The Corporate Century
Source Dave Anderson
Date 00/01/02/02:38

By Russell Mokhiber and Robert Weissman

As we move to the end of the millennium, it is important to remind
ourselves that this has been the century of the corporation, where
for-profit, largely unaccountable organizations with unlimited life, size
and power took control of the economy and of the political economy --
largely to the detriment of the individual consumer, worker, neighbor and

Let us again remind ourselves that corporations were the creation of
the citizenry. (Thanks here to Richard Grossman of the Project on
Corporations Law and Democracy for resurrecting and teaching us a history
we would have collectively forgotten.)

In the beginning, we the citizenry created the corporation to do the
public's work -- build a canal or a road -- and then go out of business.

We asked people with money to build the canal or road. If anything
went wrong, the liability of these people with money -- shareholders, we
call them -- would be limited to the amount of money they invested and no
more. This limited liability corporation is the bedrock of the market
economy. The markets would deflate like a punctured balloon if
corporations were stripped of limited liability for shareholders.

And what do we, the citizenry, get in return for this generous public
grant of limited liability? Originally, we told the corporation what to
do. You are to deliver the goods and then go out of business.
And then let humans live our lives.

But corporations gained power, broke through democratic controls, and
now roam around the world inflicting unspeakable damage on the earth.

Let us count the ways: price-fixing, chemical explosions, mercury
poisoning, oil spills, destruction of public transportation systems.

Need concrete examples? These are five of the most egregious of
the century:

Number five: Archer Daniels Midland (ADM) and Price Fixing.

In October 1996, Archer Daniels Midland (ADM), the good people who
bring you National Public Radio, pled guilty and paid a $100 million
criminal fine -- at the time, the largest criminal antitrust fine ever --
for its role in conspiracies to fix prices to eliminate competition and
allocate sales in the lysine and citric acid markets worldwide.

Number four: Union Carbide and Bhopal.

In 1984, a Union Carbide pesticide factory in Bhopal, India released
90,000 pounds of the chemical methyl isocyanate. The resulting toxic cloud
killed several thousand people and injured hundreds of thousands.

Number Three: Chisso Corporation and Minamata.

Minamata, Japan was home to Chisso Corporation, a petrochemical company
and maker of plastics. In the 1950s, fish began floating dead in Minamata
Bay, cats began committing suicide, and children were getting rare forms
of brain cancer. Thousands were injured. The company had been dumping
mercury into the bay.

Number two: Exxon Corporation and Valdez Oil Spill.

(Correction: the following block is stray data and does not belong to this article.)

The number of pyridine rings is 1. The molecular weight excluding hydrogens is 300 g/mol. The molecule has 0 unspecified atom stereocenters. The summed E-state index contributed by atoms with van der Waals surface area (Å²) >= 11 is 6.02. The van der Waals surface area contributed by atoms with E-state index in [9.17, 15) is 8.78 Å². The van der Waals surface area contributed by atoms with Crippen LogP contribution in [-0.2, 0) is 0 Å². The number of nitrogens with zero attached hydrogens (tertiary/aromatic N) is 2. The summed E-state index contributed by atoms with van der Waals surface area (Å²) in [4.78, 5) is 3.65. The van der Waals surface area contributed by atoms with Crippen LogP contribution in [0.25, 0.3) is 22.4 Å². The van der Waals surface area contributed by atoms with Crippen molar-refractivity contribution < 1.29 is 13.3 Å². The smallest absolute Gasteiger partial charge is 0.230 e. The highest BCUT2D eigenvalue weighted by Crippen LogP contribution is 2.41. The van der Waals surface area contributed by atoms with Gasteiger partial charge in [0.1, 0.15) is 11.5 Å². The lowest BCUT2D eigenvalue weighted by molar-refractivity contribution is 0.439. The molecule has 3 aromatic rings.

Ten years ago, the Exxon Valdez hit a reef in Prince William Sound
Alaska and spilled 11 million gallons of crude oil onto 1,500 miles of
Alaskan shoreline, killing birds and fish, and destroying the way of life
of thousands of Native Americans.

Number one: General Motors and the Destruction of Inner City Rail.

Seventy years ago, clean, quiet and efficient inner city rail systems
dotted the U.S. landscape. They were eliminated in the 1930s to make way
for dirty and noisy gasoline-powered automobiles and buses. The inner city
rail systems were destroyed by those very companies that would most
benefit from destruction of inner city rail -- oil, tire and automobile
companies, led by General Motors.

By 1949, GM had helped destroy 100 electric systems in New York,
Philadelphia, Baltimore, St. Louis, Oakland, Salt Lake City, Los Angeles
and elsewhere.

In 1949, a federal grand jury in Chicago indicted and a jury
convicted GM, Standard Oil of California and Firestone, among others, of
criminally conspiring to replace electric transportation with gas- and
diesel-powered buses and to monopolize the sale of buses and related
products to transportation companies around the country.

GM and the other convicted companies were fined $5,000 each.

These are not unusual examples. Books have been written documenting
the ongoing destruction. The question remains -- how do we put a stop to

And the answer seems clear to us -- reassert public control over what
was originally a public institution.

The ideas on how to reassert such control are the subject of debate
and conflict, in Seattle and around the world. But it seems clear to us
that as the twentieth century was the century of the corporation, the
twenty-first promises to be the century where flesh-and-blood human beings
reassert sovereignty over their lives, their markets and their democracy.

Let us not forget that corporate control was never inevitable. They
took it from us, and it is our responsibility to take it back.

Russell Mokhiber is editor of the Washington, D.C.-based Corporate Crime
Reporter. Robert Weissman is editor of the Washington, D.C.-based
Multinational Monitor. They are co-authors of Corporate Predators: The
Hunt for MegaProfits and the Attack on Democracy (Monroe, Maine: Common
Courage Press, 1999,

(c) Russell Mokhiber and Robert Weissman

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